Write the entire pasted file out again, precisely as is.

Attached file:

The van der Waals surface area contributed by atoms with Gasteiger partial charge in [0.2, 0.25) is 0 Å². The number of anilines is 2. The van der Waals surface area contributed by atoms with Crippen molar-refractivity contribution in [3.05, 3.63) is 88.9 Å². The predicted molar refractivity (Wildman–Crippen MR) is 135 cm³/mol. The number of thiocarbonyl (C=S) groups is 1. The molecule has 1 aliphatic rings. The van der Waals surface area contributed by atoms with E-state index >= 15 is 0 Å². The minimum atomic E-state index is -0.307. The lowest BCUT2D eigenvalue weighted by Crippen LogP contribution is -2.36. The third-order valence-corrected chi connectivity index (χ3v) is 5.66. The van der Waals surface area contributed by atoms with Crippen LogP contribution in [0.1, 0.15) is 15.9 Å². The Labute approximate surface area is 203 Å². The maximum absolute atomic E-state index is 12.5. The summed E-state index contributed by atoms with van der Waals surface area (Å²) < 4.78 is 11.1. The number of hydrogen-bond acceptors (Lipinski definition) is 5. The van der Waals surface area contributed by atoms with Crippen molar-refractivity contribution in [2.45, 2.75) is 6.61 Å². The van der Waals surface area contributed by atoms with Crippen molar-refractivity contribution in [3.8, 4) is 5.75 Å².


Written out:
The van der Waals surface area contributed by atoms with Gasteiger partial charge in [0.2, 0.25) is 0 Å². The number of anilines is 2. The van der Waals surface area contributed by atoms with Crippen molar-refractivity contribution in [3.05, 3.63) is 88.9 Å². The predicted molar refractivity (Wildman–Crippen MR) is 135 cm³/mol. The number of thiocarbonyl (C=S) groups is 1. The molecule has 1 aliphatic rings. The van der Waals surface area contributed by atoms with E-state index >= 15 is 0 Å². The minimum atomic E-state index is -0.307. The lowest BCUT2D eigenvalue weighted by Crippen LogP contribution is -2.36. The third-order valence-corrected chi connectivity index (χ3v) is 5.66. The van der Waals surface area contributed by atoms with Crippen LogP contribution in [0.1, 0.15) is 15.9 Å². The Labute approximate surface area is 203 Å². The maximum absolute atomic E-state index is 12.5. The summed E-state index contributed by atoms with van der Waals surface area (Å²) < 4.78 is 11.1. The number of hydrogen-bond acceptors (Lipinski definition) is 5. The van der Waals surface area contributed by atoms with Crippen molar-refractivity contribution in [2.45, 2.75) is 6.61 Å². The van der Waals surface area contributed by atoms with Crippen molar-refractivity contribution in [3.8, 4) is 5.75 Å².